Published November 24, 2013
Bankrupt and hemorrhaging population, the city of Detroit is banking on greener pastures to lead its rebirth.
A private company is snapping up 150 acres on the Motor City's East End -- property where more than 1,000 homes once formed a gritty neighborhood -- and turning it into what is being billed as the world's largest urban farm. Hantz Woodlands plans to start by planting trees, but hopes to raise crops and even livestock in the future, right in the midst of the once-proud city.
“We are interested with moving into different types of agriculture,” Mike Score, president of Hantz, told FoxNews.com.
Hantz needed approval from Michigan Gov. Rick Snyder to buy up the 1,500 parcels for approximately $450,000, or $300 per parcel. Many of the parcels held dilapidated and abandoned homes and buildings and were condemned by the city. Others were rubble-strewn or weed-choked lots. The company intends to spend $3 million to clean out the areas.
“Your eyes would have a hard time absorbing the blight,” Score said. “A third of every neighborhood in Detroit has been devalued by blight on public property.
Score and local officials believe a well-run farm is the best way to stabilize the area's downward spiral, and help surrounding homes and businesses keep their property values from falling further.
Score says that once the sale is complete, his company will spend the winter clearing 15 acres to plant 15,000 trees during the first phase. They also intend to add orchards further down the line.
Not everyone is a fan of turning such a huge swath of Detroit into a farm. The proposal was met with criticism from local residents and even area agricultural groups. It squeaked by the City Council by a razor-thin margin of 5-4.
“I think there’s concern in this transaction,” said Nevin Cohen, a professor of Environmental Studies at New York's New School who has been monitoring the plan. “The city [Detroit] needs to figure out its blight problem without hurting the members of the community.”
“Replicating a community farm is not as important as addressing issues of race and class concerns -- which underlie Detroit’s problems,” he said.
Groups such as Detroit Black Community Food Service, which runs large community food-garden D-Town Farm, near Rouge Park, have come out against the Hantz proposal. Small vest pocket community gardens like theirs have sprung up around the city, with backers saying it gives local residents a stake in their neighborhoods one empty lot at a time -- as opposed to a giant farm run by outsiders.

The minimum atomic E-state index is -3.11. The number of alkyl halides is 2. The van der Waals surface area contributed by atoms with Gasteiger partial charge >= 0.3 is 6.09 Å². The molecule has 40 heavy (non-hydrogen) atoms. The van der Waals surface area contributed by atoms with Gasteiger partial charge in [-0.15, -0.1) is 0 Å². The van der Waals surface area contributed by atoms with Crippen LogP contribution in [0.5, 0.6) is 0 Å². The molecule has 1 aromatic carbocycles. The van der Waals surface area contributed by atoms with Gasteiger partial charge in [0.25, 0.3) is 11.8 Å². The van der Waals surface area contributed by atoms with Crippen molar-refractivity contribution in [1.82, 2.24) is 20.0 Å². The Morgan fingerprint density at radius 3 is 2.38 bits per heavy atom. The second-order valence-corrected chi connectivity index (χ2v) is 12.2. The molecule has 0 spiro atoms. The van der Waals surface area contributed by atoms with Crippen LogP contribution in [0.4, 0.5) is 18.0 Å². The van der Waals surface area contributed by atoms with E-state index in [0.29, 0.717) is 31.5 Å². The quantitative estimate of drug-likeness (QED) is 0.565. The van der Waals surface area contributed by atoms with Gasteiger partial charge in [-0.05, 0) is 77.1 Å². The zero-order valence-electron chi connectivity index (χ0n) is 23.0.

But the farm would have been bigger if the founder of Hantz Woodlands, formerly Hantz Farms, had his way. John Hantz originally had a vision to transform the even more rundown areas of the city into a fully functional, large-scale farm, but civic law forced his company to scale back their ambitions.
“[John Hantz] has been exploring urban farming opportunities for years,” Robin Boyle, an urban planning professor from local Wayne State University, told FoxNews.com. “But that has been tempered by reality and time.”
Boyle cited Michgan’s Right to Farm Act and noted that for a true large-scale urban farm to come to fruition, an area within city limits would have to be rezoned for agriculture and doing so would jostle established neighborhoods.
“If the city had changed the ordinance, it would have triggered the state laws and caused many problems,” he said, adding that Hantz scaled back his plan to the current proposal of tree farms and small orchards.
Despite political red tape preventing larger-scale farming in city limits, the DIY garden farms spread throughout the area have helped the city begin to fight back against urban decay.
“They are growing food, but they are also working on combating structural depression,” Cohen said. “These groups are growing food and getting people involved and they are taking it back to their community.”